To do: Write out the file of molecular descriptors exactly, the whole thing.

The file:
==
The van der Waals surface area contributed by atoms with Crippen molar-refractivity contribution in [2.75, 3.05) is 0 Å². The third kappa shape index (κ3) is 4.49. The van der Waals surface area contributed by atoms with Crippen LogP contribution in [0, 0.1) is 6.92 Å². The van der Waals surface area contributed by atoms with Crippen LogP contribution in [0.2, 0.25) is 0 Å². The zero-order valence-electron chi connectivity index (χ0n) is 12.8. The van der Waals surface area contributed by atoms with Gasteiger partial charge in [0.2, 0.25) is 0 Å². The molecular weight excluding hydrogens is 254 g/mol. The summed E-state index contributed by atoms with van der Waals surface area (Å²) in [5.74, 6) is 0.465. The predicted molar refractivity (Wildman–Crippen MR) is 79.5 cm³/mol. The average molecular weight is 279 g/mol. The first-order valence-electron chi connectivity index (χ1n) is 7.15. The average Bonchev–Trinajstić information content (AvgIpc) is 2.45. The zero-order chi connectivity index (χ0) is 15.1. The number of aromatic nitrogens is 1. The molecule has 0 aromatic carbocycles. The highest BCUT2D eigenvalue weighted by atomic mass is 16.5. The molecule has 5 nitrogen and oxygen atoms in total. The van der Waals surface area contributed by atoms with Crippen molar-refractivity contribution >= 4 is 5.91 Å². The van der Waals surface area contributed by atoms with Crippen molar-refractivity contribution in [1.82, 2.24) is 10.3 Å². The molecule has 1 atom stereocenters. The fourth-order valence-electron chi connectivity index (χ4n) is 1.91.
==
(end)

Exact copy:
The van der Waals surface area contributed by atoms with Crippen molar-refractivity contribution in [2.75, 3.05) is 0 Å². The third kappa shape index (κ3) is 4.49. The van der Waals surface area contributed by atoms with Crippen LogP contribution in [0, 0.1) is 6.92 Å². The van der Waals surface area contributed by atoms with Crippen LogP contribution in [0.2, 0.25) is 0 Å². The zero-order valence-electron chi connectivity index (χ0n) is 12.8. The van der Waals surface area contributed by atoms with Gasteiger partial charge in [0.2, 0.25) is 0 Å². The molecular weight excluding hydrogens is 254 g/mol. The summed E-state index contributed by atoms with van der Waals surface area (Å²) in [5.74, 6) is 0.465. The predicted molar refractivity (Wildman–Crippen MR) is 79.5 cm³/mol. The average molecular weight is 279 g/mol. The first-order valence-electron chi connectivity index (χ1n) is 7.15. The average Bonchev–Trinajstić information content (AvgIpc) is 2.45. The zero-order chi connectivity index (χ0) is 15.1. The number of aromatic nitrogens is 1. The molecule has 0 aromatic carbocycles. The highest BCUT2D eigenvalue weighted by atomic mass is 16.5. The molecule has 5 nitrogen and oxygen atoms in total. The van der Waals surface area contributed by atoms with Crippen molar-refractivity contribution >= 4 is 5.91 Å². The van der Waals surface area contributed by atoms with Crippen molar-refractivity contribution in [1.82, 2.24) is 10.3 Å². The molecule has 1 atom stereocenters. The fourth-order valence-electron chi connectivity index (χ4n) is 1.91.